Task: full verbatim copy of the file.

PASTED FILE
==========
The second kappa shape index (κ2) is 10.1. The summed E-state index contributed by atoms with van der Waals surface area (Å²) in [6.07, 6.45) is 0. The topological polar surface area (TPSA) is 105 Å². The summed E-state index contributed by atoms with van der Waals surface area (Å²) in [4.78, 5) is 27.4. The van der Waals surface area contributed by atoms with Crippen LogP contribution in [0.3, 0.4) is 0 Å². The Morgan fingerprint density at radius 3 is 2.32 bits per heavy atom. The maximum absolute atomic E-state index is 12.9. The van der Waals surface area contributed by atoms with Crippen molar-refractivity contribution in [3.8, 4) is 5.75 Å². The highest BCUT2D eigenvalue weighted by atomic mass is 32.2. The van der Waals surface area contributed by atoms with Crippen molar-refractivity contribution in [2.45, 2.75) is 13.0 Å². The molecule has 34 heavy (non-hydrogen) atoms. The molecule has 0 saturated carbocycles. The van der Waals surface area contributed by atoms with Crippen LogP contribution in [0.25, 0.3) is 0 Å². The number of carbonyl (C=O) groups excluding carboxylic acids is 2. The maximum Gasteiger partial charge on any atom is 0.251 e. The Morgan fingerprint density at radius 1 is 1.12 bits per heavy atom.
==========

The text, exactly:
The second kappa shape index (κ2) is 10.1. The summed E-state index contributed by atoms with van der Waals surface area (Å²) in [6.07, 6.45) is 0. The topological polar surface area (TPSA) is 105 Å². The summed E-state index contributed by atoms with van der Waals surface area (Å²) in [4.78, 5) is 27.4. The van der Waals surface area contributed by atoms with Crippen LogP contribution in [0.3, 0.4) is 0 Å². The Morgan fingerprint density at radius 3 is 2.32 bits per heavy atom. The maximum absolute atomic E-state index is 12.9. The van der Waals surface area contributed by atoms with Crippen molar-refractivity contribution in [3.8, 4) is 5.75 Å². The highest BCUT2D eigenvalue weighted by atomic mass is 32.2. The van der Waals surface area contributed by atoms with Crippen molar-refractivity contribution in [2.45, 2.75) is 13.0 Å². The molecule has 34 heavy (non-hydrogen) atoms. The molecule has 0 saturated carbocycles. The van der Waals surface area contributed by atoms with Crippen LogP contribution in [0.25, 0.3) is 0 Å². The number of carbonyl (C=O) groups excluding carboxylic acids is 2. The maximum Gasteiger partial charge on any atom is 0.251 e. The Morgan fingerprint density at radius 1 is 1.12 bits per heavy atom.